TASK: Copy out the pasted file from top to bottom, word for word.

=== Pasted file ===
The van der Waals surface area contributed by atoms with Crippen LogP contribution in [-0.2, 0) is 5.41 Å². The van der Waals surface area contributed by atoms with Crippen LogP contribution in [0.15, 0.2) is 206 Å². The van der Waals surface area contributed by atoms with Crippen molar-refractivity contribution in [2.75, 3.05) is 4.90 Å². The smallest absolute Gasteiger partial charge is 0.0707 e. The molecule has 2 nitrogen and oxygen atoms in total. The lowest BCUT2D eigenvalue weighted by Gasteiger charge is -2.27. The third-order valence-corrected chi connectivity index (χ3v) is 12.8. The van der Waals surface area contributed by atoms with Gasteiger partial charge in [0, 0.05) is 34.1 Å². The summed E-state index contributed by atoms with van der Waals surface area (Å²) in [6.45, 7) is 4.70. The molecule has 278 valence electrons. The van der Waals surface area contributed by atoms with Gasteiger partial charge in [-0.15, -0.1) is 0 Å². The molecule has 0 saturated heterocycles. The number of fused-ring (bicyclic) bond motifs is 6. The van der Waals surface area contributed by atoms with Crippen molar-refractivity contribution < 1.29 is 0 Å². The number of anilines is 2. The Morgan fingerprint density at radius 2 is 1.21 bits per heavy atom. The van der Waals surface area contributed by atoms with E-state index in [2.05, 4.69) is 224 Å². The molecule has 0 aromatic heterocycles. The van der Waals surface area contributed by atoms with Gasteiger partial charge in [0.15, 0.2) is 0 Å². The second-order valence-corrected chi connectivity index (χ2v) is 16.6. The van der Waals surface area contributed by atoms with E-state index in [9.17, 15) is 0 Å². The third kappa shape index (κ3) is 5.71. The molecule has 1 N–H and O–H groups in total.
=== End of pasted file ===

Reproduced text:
The van der Waals surface area contributed by atoms with Crippen LogP contribution in [-0.2, 0) is 5.41 Å². The van der Waals surface area contributed by atoms with Crippen LogP contribution in [0.15, 0.2) is 206 Å². The van der Waals surface area contributed by atoms with Crippen molar-refractivity contribution in [2.75, 3.05) is 4.90 Å². The smallest absolute Gasteiger partial charge is 0.0707 e. The molecule has 2 nitrogen and oxygen atoms in total. The lowest BCUT2D eigenvalue weighted by Gasteiger charge is -2.27. The third-order valence-corrected chi connectivity index (χ3v) is 12.8. The van der Waals surface area contributed by atoms with Gasteiger partial charge in [0, 0.05) is 34.1 Å². The summed E-state index contributed by atoms with van der Waals surface area (Å²) in [6.45, 7) is 4.70. The molecule has 278 valence electrons. The van der Waals surface area contributed by atoms with Gasteiger partial charge in [-0.15, -0.1) is 0 Å². The molecule has 0 saturated heterocycles. The number of fused-ring (bicyclic) bond motifs is 6. The van der Waals surface area contributed by atoms with Crippen molar-refractivity contribution < 1.29 is 0 Å². The number of anilines is 2. The Morgan fingerprint density at radius 2 is 1.21 bits per heavy atom. The van der Waals surface area contributed by atoms with E-state index in [2.05, 4.69) is 224 Å². The molecule has 0 aromatic heterocycles. The van der Waals surface area contributed by atoms with Gasteiger partial charge in [0.15, 0.2) is 0 Å². The second-order valence-corrected chi connectivity index (χ2v) is 16.6. The van der Waals surface area contributed by atoms with E-state index in [9.17, 15) is 0 Å². The third kappa shape index (κ3) is 5.71. The molecule has 1 N–H and O–H groups in total.